'On the Road' figure Beatrice Kozera FRESNO Beatrice Kozera, the Los Angeles-born woman whose fleeting relationship with novelist Jack Kerouac was chronicled in "On the Road," has died. She was 92.
The woman also known as Bea Franco and to readers as "Terry, the Mexican girl" died Thursday in Lakewood of natural causes, family friend Tim Hernandez said Monday.
Ms. Kozera learned only a few years ago that her 15-day relationship with Kerouac in the farmworker labor camps of Selma in 1947 was featured in his famous Beat Generation novel and eventually a movie, Hernandez said.
Hernandez tracked down Ms. Kozera while he was researching her story for a book due to be released later this month called "Mañana Means Heaven."
He said he interviewed Ms. Kozera several times after finding letters and a postcard she had written to Kerouac at the New York Public Library. He showed them to her family, who recognized her handwriting.
"As far as she was concerned, she was a normal, ordinary person who at one point in her life met a man," Hernandez said. "She never knew that this gentleman Kerouac ever became anything."
Ms. Kozera spent most of her early years following her farmworker family in California's fields and eventually settled in Fresno.
Albert Murray, author and critic
NEW YORK Albert Murray, the influential novelist and critic who celebrated black culture, scorned black separatism and was once praised by Duke Ellington as the "unsquarest man I know," died Sunday. He was 97.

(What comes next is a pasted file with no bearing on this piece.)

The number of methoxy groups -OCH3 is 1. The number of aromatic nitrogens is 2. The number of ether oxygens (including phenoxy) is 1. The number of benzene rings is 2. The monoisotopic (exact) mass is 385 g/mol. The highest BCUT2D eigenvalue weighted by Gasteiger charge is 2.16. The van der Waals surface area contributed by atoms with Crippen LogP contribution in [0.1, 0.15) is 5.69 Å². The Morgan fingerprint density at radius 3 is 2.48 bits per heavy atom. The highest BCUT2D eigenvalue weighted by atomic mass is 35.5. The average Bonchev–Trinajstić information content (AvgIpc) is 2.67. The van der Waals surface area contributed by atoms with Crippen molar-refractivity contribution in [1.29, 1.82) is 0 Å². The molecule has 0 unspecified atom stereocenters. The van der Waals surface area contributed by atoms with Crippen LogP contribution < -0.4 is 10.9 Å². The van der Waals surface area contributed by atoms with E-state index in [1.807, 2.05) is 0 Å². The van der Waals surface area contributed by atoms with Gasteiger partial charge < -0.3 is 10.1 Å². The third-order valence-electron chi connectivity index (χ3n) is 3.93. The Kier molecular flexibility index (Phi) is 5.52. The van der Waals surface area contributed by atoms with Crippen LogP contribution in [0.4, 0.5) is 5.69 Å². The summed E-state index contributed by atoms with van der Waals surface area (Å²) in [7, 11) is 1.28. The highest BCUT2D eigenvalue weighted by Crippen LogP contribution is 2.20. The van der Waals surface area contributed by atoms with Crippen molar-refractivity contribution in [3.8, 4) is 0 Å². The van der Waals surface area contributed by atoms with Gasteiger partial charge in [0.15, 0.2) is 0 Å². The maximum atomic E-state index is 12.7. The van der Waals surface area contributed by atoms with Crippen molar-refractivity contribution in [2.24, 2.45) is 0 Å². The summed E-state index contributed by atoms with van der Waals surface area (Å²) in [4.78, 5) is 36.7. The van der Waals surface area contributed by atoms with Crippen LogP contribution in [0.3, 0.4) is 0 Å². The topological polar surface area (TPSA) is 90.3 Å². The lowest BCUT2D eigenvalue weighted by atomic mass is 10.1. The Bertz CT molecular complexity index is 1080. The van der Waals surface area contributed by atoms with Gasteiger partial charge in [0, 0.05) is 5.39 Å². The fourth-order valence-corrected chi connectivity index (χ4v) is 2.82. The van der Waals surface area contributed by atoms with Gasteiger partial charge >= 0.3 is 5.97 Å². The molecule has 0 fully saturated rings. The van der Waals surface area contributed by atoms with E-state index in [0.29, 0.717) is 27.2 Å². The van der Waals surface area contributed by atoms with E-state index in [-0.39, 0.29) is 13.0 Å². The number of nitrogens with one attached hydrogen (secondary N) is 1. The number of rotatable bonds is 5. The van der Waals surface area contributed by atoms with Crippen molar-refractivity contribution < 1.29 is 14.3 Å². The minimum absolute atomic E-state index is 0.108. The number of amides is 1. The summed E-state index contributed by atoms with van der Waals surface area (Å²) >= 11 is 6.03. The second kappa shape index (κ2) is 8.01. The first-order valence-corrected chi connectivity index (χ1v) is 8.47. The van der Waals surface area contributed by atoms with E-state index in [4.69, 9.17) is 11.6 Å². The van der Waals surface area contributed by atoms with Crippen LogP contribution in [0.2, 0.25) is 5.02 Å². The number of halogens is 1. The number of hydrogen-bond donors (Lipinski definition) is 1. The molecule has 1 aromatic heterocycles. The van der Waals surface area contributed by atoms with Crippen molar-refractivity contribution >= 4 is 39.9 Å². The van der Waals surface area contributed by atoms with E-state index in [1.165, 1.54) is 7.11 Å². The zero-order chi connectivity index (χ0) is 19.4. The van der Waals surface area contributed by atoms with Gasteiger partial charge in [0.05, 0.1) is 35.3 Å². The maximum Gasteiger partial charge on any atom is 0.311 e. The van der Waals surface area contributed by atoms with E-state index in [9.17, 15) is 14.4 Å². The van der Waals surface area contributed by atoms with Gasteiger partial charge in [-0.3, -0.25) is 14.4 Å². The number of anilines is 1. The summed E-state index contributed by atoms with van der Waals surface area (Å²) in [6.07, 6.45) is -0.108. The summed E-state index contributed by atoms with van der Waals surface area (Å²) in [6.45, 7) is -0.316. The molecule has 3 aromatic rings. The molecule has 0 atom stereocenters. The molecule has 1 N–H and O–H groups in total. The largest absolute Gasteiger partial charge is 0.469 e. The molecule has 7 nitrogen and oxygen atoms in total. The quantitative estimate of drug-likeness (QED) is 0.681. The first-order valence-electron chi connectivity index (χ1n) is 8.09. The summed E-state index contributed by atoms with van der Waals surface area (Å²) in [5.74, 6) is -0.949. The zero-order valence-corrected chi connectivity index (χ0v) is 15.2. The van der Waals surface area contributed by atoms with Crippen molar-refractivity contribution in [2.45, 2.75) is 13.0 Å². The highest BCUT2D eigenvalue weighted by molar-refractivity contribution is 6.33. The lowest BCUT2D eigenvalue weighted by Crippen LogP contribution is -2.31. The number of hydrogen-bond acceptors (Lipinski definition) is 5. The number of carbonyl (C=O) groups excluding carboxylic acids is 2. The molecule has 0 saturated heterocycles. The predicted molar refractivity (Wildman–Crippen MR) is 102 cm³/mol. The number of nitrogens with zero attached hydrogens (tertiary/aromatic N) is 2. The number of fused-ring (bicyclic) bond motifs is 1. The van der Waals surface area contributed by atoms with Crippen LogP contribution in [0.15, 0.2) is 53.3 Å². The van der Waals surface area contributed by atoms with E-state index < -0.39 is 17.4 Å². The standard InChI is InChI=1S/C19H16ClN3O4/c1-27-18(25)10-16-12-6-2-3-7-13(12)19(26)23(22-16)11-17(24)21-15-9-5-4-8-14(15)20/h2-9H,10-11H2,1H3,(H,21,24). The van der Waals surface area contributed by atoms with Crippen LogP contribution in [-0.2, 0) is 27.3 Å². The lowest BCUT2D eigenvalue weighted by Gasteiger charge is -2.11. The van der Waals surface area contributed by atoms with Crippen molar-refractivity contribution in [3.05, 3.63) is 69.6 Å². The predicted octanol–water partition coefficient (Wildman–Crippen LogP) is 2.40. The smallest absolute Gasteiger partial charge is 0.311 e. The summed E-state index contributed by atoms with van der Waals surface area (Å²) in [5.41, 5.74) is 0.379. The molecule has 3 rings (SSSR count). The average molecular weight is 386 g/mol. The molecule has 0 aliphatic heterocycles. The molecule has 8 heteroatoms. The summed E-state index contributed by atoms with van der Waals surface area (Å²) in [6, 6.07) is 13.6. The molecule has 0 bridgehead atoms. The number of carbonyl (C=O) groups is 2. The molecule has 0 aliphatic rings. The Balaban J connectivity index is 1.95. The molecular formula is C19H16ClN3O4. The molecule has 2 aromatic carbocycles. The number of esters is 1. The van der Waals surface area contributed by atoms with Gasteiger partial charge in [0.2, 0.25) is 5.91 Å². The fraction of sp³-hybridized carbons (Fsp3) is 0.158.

Mr. Murray died at home in his sleep, according to Lewis Jones, a family friend and Murray's guardian.
Few authors so forcefully bridged the worlds of words and music. Like his old friend and intellectual ally Ralph Ellison, Mr. Murray believed that blues and jazz were not primitive sounds, but sophisticated art, finding kinships among Ellington and Louis Armstrong and novelists such as Thomas Mann and Ernest Hemingway.
He argued his case in a series of autobiographical novels, a nonfiction narrative ("South to a Very Old Place"), an acclaimed history of music ("Stomping the Blues") and several books of criticism.
Although slowed by back trouble, Mr. Murray continued to write well into his 80s, and also helped Wynton Marsalis and others stage the acclaimed Jazz at Lincoln Center concerts. Millions of television viewers came to know him as a featured commentator in Ken Burns' documentary series "Jazz."
An amiable counterpart to the aloof Ellison, Mr. Murray was many men: friend of Ellington and artist Romare Bearden (whose paintings hung in Murray's Harlem apartment); foe of Marxists, Freudians, academics, black nationalists and white segregationists; and mentor and inspiration to Ernest J. Gaines, Stanley Crouch, James Alan McPherson and many others.
Born in 1916, Mr. Murray grew up in Magazine Point, Ala., a hamlet not far from Mobile. Mr. Murray, bright, self-confident and a born improviser, came to see himself as the adventurer-hero of his own life, a "prince among paupers."